On this episode we welcome Brother Coyote himself, Gary Paul Nabhan. An agricultural ecologist, an ethnobotanist, a MacArthus “genius grant” winner, a professor and an Ecumenical Franciscan Brother, Nabhan is a true polymath. He’s a pioneering figure in the local food movement as well as the modern heirloom seed saving movement. He’s also the author of an almost countless number of books, including The Nature of Desert Nature, Food from the Radical Center: Healing Our Land and Communities, and Mesquite: An Arboreal Love Affair.

His most recent book is called Jesus for Farmers and Fishers: Justice for All Those Marginalized by Our Food System. The book is a challenging, poetic and hopeful exploration of what the teachings of Jesus have to tell us about our modern food system and our relationship to the natural world. Even if you’re not religious, or even spiritual, I think this interview is still well worth your time — Nabhan has tapped into a deep and universal store of wisdom just when we need it most.


I’ve been a long-time admirer — of his endless curiosity, of his versatility as a writer and of his rare insight when it comes to ethics, agriculture and science. He isn’t someone who spends much time raging at powerful institutions. He’s not always shaking his fists at corrupt corporations. Instead, he offers us pathways of hope, healing, purpose, abundance and justice.

Nabhan’s spent much of his life working, often in the fields, to preserve both cultural folkways and biological diversity, two things he see’s as being inextricably linked. And his biography is so full of milestones that it’s impossible to fit all but a fraction of them here.

Born in the early 1950s, Nabhan is a first-generation Lebanese American who was raised in Gary, Indiana. He has a B.A. in environmental biology from Prescott College in Arizona, an M.S. in plant sciences from the University of Arizona, and a Ph.D. in the interdisciplinary arid lands resource sciences, also from the University of Arizona.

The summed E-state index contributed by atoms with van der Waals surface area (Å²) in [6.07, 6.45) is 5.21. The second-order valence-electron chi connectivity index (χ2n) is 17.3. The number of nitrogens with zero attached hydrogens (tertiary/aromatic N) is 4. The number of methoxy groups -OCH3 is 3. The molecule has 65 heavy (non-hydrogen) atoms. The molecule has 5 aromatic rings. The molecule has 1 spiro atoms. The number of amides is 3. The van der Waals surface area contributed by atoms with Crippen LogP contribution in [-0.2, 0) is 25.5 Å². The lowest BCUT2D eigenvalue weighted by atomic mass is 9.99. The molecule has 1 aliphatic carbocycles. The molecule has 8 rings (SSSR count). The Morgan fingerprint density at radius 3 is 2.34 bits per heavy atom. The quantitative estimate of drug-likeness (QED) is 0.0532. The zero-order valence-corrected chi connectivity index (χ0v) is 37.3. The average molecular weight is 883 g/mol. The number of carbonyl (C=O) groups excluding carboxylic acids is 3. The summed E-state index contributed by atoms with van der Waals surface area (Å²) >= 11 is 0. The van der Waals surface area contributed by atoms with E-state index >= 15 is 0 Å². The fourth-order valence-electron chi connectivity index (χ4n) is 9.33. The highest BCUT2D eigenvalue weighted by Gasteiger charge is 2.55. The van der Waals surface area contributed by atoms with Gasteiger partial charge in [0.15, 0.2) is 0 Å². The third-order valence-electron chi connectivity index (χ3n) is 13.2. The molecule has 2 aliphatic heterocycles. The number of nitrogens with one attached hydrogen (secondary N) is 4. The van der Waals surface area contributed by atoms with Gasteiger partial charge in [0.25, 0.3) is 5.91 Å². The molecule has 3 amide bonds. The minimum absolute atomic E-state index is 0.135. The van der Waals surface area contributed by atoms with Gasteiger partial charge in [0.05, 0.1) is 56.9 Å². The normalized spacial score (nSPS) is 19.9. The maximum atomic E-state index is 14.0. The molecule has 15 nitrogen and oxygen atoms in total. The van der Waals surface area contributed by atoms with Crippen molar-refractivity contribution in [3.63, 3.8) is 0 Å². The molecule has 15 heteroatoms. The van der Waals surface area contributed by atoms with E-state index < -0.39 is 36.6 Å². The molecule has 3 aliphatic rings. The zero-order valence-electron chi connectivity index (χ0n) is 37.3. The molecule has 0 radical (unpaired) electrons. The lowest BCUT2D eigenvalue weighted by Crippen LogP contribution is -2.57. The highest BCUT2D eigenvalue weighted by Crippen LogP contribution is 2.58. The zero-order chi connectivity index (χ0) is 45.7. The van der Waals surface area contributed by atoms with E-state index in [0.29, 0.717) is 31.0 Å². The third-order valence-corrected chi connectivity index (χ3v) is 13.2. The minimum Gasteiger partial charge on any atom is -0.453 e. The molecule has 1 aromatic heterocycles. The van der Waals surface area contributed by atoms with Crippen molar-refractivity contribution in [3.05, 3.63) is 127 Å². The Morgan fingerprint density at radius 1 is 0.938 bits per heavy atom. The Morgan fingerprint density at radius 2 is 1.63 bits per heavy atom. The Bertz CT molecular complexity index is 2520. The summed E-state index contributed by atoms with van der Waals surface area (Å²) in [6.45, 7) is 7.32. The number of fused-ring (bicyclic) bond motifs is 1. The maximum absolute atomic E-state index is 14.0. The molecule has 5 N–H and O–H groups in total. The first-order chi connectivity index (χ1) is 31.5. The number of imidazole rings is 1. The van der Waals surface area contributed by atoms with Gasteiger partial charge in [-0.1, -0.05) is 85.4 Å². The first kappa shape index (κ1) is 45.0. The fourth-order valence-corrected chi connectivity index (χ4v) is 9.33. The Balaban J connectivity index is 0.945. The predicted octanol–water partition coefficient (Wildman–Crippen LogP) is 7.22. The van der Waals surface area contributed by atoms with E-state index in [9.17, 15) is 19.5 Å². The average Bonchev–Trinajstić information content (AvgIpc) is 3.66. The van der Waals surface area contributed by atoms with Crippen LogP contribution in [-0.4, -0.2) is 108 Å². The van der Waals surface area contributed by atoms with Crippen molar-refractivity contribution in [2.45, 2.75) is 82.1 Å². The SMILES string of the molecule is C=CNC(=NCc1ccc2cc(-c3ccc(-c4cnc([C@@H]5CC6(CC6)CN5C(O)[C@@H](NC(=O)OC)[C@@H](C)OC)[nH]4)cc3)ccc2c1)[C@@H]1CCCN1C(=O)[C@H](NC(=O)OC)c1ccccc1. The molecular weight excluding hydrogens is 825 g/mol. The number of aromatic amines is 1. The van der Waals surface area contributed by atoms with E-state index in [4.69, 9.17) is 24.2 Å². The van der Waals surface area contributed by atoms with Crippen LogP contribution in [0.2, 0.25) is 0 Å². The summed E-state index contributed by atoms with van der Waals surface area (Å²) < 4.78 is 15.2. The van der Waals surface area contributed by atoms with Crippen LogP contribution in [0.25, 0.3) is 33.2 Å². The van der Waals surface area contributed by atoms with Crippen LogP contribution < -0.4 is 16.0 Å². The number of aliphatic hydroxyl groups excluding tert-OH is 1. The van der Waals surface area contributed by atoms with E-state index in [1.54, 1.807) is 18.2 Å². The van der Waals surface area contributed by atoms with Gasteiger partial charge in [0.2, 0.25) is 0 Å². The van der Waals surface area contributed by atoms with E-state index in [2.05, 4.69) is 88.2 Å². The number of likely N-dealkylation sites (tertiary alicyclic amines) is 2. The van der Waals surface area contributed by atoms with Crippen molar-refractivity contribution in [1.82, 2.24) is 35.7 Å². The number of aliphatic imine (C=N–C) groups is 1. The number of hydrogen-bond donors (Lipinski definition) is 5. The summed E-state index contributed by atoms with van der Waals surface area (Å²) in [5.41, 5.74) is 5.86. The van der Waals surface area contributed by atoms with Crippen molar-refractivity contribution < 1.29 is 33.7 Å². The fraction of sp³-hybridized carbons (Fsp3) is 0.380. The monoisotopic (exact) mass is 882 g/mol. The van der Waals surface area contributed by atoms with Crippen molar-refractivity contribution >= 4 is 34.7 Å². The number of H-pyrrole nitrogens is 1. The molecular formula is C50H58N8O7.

He’s served as director of conservation, research and collections at both the Desert Botanical Garden and the Arizona-Sonora Desert Museum, where he did the research to help create the Ironwood Forest National Monument.

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He was the founding director of the Center for Sustainable Environments at Northern Arizona University in Flagstaff, Arizona. He’s on the University of Arizona faculty as a research social scientist with the Southwest Center, where he now serves as the Kellogg Endowed Chair in Southwestern Borderlands Food and Water Security.

He and his wife currently live in Patagonia, Arizona on a five-acre spread near Tucson. I could go on, but I’m eager to share this interview with you today. I hope you find as much inspiration as I did in this conversation with Gary Paul Nabhan.

For more information, visit garynabhan.com.

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